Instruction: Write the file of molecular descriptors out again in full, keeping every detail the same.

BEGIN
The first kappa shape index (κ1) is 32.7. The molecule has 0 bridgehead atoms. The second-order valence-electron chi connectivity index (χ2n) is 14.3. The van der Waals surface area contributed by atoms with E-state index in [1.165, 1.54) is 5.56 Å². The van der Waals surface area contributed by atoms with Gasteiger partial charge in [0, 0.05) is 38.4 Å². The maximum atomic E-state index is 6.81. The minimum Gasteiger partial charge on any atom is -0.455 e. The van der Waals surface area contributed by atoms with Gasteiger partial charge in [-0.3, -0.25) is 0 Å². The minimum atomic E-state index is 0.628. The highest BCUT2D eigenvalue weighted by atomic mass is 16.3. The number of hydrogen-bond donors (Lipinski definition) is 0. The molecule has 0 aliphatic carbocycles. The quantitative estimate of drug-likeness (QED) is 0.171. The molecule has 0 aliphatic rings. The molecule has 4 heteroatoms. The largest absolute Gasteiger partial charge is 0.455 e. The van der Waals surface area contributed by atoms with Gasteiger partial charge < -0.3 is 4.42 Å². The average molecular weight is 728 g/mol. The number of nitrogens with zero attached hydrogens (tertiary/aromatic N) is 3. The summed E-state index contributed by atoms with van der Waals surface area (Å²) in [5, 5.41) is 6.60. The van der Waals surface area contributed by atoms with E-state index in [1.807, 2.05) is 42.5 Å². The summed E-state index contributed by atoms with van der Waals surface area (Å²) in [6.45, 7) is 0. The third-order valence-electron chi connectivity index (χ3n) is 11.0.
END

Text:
The first kappa shape index (κ1) is 32.7. The molecule has 0 bridgehead atoms. The second-order valence-electron chi connectivity index (χ2n) is 14.3. The van der Waals surface area contributed by atoms with E-state index in [1.165, 1.54) is 5.56 Å². The van der Waals surface area contributed by atoms with Gasteiger partial charge in [0, 0.05) is 38.4 Å². The maximum atomic E-state index is 6.81. The minimum Gasteiger partial charge on any atom is -0.455 e. The van der Waals surface area contributed by atoms with Gasteiger partial charge in [-0.3, -0.25) is 0 Å². The minimum atomic E-state index is 0.628. The highest BCUT2D eigenvalue weighted by atomic mass is 16.3. The number of hydrogen-bond donors (Lipinski definition) is 0. The molecule has 0 aliphatic carbocycles. The quantitative estimate of drug-likeness (QED) is 0.171. The molecule has 0 aliphatic rings. The molecule has 4 heteroatoms. The largest absolute Gasteiger partial charge is 0.455 e. The van der Waals surface area contributed by atoms with Gasteiger partial charge < -0.3 is 4.42 Å². The average molecular weight is 728 g/mol. The number of nitrogens with zero attached hydrogens (tertiary/aromatic N) is 3. The summed E-state index contributed by atoms with van der Waals surface area (Å²) in [5, 5.41) is 6.60. The van der Waals surface area contributed by atoms with E-state index in [1.807, 2.05) is 42.5 Å². The summed E-state index contributed by atoms with van der Waals surface area (Å²) in [6.45, 7) is 0. The third-order valence-electron chi connectivity index (χ3n) is 11.0.